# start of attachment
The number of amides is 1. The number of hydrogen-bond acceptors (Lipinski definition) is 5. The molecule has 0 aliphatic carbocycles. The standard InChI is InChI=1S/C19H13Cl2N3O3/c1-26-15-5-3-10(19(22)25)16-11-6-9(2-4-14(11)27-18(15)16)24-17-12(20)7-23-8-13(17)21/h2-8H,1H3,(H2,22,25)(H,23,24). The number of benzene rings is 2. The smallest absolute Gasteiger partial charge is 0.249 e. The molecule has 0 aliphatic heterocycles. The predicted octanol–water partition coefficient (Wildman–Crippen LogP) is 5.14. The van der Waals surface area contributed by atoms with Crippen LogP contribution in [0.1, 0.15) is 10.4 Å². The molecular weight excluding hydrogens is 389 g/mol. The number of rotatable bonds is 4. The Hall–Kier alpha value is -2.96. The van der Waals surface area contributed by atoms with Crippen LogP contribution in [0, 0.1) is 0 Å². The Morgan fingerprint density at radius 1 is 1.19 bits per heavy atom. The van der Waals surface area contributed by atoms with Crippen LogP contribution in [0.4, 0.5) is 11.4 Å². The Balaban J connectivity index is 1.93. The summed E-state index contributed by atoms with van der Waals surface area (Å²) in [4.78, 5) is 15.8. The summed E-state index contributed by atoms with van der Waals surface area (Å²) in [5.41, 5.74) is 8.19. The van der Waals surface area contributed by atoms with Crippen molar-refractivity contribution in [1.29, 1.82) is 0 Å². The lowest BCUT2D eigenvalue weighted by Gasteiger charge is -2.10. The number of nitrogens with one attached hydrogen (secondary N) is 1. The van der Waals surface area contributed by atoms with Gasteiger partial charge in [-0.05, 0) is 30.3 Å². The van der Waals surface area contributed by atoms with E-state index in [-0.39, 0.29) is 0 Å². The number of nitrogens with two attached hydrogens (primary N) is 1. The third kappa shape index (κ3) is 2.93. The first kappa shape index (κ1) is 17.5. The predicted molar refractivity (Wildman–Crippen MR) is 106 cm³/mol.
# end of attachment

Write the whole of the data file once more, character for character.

The number of amides is 1. The number of hydrogen-bond acceptors (Lipinski definition) is 5. The molecule has 0 aliphatic carbocycles. The standard InChI is InChI=1S/C19H13Cl2N3O3/c1-26-15-5-3-10(19(22)25)16-11-6-9(2-4-14(11)27-18(15)16)24-17-12(20)7-23-8-13(17)21/h2-8H,1H3,(H2,22,25)(H,23,24). The number of benzene rings is 2. The smallest absolute Gasteiger partial charge is 0.249 e. The molecule has 0 aliphatic heterocycles. The predicted octanol–water partition coefficient (Wildman–Crippen LogP) is 5.14. The van der Waals surface area contributed by atoms with Crippen LogP contribution in [0.1, 0.15) is 10.4 Å². The molecular weight excluding hydrogens is 389 g/mol. The number of rotatable bonds is 4. The Hall–Kier alpha value is -2.96. The van der Waals surface area contributed by atoms with Crippen LogP contribution in [0, 0.1) is 0 Å². The Morgan fingerprint density at radius 1 is 1.19 bits per heavy atom. The van der Waals surface area contributed by atoms with Crippen LogP contribution in [0.4, 0.5) is 11.4 Å². The Balaban J connectivity index is 1.93. The summed E-state index contributed by atoms with van der Waals surface area (Å²) in [4.78, 5) is 15.8. The summed E-state index contributed by atoms with van der Waals surface area (Å²) in [5.41, 5.74) is 8.19. The van der Waals surface area contributed by atoms with Crippen molar-refractivity contribution in [1.29, 1.82) is 0 Å². The lowest BCUT2D eigenvalue weighted by Gasteiger charge is -2.10. The number of nitrogens with one attached hydrogen (secondary N) is 1. The van der Waals surface area contributed by atoms with Gasteiger partial charge in [-0.05, 0) is 30.3 Å². The van der Waals surface area contributed by atoms with E-state index in [-0.39, 0.29) is 0 Å². The number of nitrogens with two attached hydrogens (primary N) is 1. The third kappa shape index (κ3) is 2.93. The first kappa shape index (κ1) is 17.5. The predicted molar refractivity (Wildman–Crippen MR) is 106 cm³/mol.